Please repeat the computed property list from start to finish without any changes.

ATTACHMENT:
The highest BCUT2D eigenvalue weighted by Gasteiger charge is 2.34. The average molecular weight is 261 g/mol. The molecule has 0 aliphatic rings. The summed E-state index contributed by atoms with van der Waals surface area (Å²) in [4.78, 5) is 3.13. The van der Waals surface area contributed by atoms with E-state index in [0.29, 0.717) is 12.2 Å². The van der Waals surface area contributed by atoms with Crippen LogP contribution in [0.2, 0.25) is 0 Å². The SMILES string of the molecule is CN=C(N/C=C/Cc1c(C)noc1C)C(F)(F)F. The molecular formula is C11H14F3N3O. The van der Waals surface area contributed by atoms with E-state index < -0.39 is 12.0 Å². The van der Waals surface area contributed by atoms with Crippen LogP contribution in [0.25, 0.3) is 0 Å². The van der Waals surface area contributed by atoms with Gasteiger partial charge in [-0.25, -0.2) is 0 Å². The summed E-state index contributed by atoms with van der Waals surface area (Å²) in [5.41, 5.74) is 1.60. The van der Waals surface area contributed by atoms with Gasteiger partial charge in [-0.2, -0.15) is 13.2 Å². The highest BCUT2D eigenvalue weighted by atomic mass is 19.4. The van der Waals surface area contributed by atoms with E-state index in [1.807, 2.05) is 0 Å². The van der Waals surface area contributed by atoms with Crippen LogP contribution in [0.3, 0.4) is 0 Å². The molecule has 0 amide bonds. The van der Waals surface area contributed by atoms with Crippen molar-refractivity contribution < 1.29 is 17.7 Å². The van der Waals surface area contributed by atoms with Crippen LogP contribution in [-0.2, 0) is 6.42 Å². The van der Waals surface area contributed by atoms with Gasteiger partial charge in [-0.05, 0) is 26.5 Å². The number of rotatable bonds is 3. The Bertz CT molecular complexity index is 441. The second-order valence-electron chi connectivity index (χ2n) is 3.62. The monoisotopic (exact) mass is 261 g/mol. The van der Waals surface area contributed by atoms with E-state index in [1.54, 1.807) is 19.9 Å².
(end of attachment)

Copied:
The highest BCUT2D eigenvalue weighted by Gasteiger charge is 2.34. The average molecular weight is 261 g/mol. The molecule has 0 aliphatic rings. The summed E-state index contributed by atoms with van der Waals surface area (Å²) in [4.78, 5) is 3.13. The van der Waals surface area contributed by atoms with E-state index in [0.29, 0.717) is 12.2 Å². The van der Waals surface area contributed by atoms with Crippen LogP contribution in [0.2, 0.25) is 0 Å². The SMILES string of the molecule is CN=C(N/C=C/Cc1c(C)noc1C)C(F)(F)F. The molecular formula is C11H14F3N3O. The van der Waals surface area contributed by atoms with E-state index < -0.39 is 12.0 Å². The van der Waals surface area contributed by atoms with Crippen LogP contribution in [0.25, 0.3) is 0 Å². The van der Waals surface area contributed by atoms with Gasteiger partial charge in [-0.25, -0.2) is 0 Å². The summed E-state index contributed by atoms with van der Waals surface area (Å²) in [5.41, 5.74) is 1.60. The van der Waals surface area contributed by atoms with Gasteiger partial charge in [-0.2, -0.15) is 13.2 Å². The highest BCUT2D eigenvalue weighted by atomic mass is 19.4. The van der Waals surface area contributed by atoms with E-state index in [1.807, 2.05) is 0 Å². The van der Waals surface area contributed by atoms with Crippen LogP contribution in [0.3, 0.4) is 0 Å². The molecule has 0 amide bonds. The van der Waals surface area contributed by atoms with Crippen molar-refractivity contribution < 1.29 is 17.7 Å². The van der Waals surface area contributed by atoms with Crippen LogP contribution in [-0.2, 0) is 6.42 Å². The van der Waals surface area contributed by atoms with Gasteiger partial charge in [-0.05, 0) is 26.5 Å². The number of rotatable bonds is 3. The Bertz CT molecular complexity index is 441. The second-order valence-electron chi connectivity index (χ2n) is 3.62. The monoisotopic (exact) mass is 261 g/mol. The van der Waals surface area contributed by atoms with E-state index in [1.54, 1.807) is 19.9 Å².